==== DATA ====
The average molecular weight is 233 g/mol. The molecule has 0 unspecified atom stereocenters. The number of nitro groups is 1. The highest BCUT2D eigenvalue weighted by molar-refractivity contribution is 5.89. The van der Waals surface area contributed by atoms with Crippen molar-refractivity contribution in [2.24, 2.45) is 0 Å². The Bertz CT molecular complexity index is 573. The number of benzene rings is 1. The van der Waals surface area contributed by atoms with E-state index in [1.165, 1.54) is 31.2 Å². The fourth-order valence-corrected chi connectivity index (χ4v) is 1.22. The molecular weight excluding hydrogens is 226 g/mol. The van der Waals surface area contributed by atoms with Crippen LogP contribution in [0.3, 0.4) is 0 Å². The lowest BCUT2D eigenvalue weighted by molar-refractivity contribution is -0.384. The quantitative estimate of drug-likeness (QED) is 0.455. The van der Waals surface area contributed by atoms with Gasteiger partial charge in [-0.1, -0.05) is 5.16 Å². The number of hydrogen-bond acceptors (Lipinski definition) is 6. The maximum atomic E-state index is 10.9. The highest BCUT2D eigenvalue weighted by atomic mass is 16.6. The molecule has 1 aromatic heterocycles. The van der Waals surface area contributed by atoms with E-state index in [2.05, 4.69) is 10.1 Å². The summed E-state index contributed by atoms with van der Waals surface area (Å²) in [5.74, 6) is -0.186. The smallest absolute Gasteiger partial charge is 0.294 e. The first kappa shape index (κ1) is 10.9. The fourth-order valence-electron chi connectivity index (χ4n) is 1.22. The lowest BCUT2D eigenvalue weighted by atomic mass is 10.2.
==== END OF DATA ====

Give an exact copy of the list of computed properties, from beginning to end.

The average molecular weight is 233 g/mol. The molecule has 0 unspecified atom stereocenters. The number of nitro groups is 1. The highest BCUT2D eigenvalue weighted by molar-refractivity contribution is 5.89. The van der Waals surface area contributed by atoms with Crippen molar-refractivity contribution in [2.24, 2.45) is 0 Å². The Bertz CT molecular complexity index is 573. The number of benzene rings is 1. The van der Waals surface area contributed by atoms with E-state index in [1.165, 1.54) is 31.2 Å². The fourth-order valence-corrected chi connectivity index (χ4v) is 1.22. The molecular weight excluding hydrogens is 226 g/mol. The van der Waals surface area contributed by atoms with Crippen LogP contribution in [0.3, 0.4) is 0 Å². The lowest BCUT2D eigenvalue weighted by molar-refractivity contribution is -0.384. The quantitative estimate of drug-likeness (QED) is 0.455. The van der Waals surface area contributed by atoms with Gasteiger partial charge in [-0.1, -0.05) is 5.16 Å². The number of hydrogen-bond acceptors (Lipinski definition) is 6. The maximum atomic E-state index is 10.9. The highest BCUT2D eigenvalue weighted by atomic mass is 16.6. The molecule has 1 aromatic heterocycles. The van der Waals surface area contributed by atoms with E-state index in [2.05, 4.69) is 10.1 Å². The summed E-state index contributed by atoms with van der Waals surface area (Å²) in [5.74, 6) is -0.186. The smallest absolute Gasteiger partial charge is 0.294 e. The first kappa shape index (κ1) is 10.9. The fourth-order valence-electron chi connectivity index (χ4n) is 1.22. The lowest BCUT2D eigenvalue weighted by atomic mass is 10.2.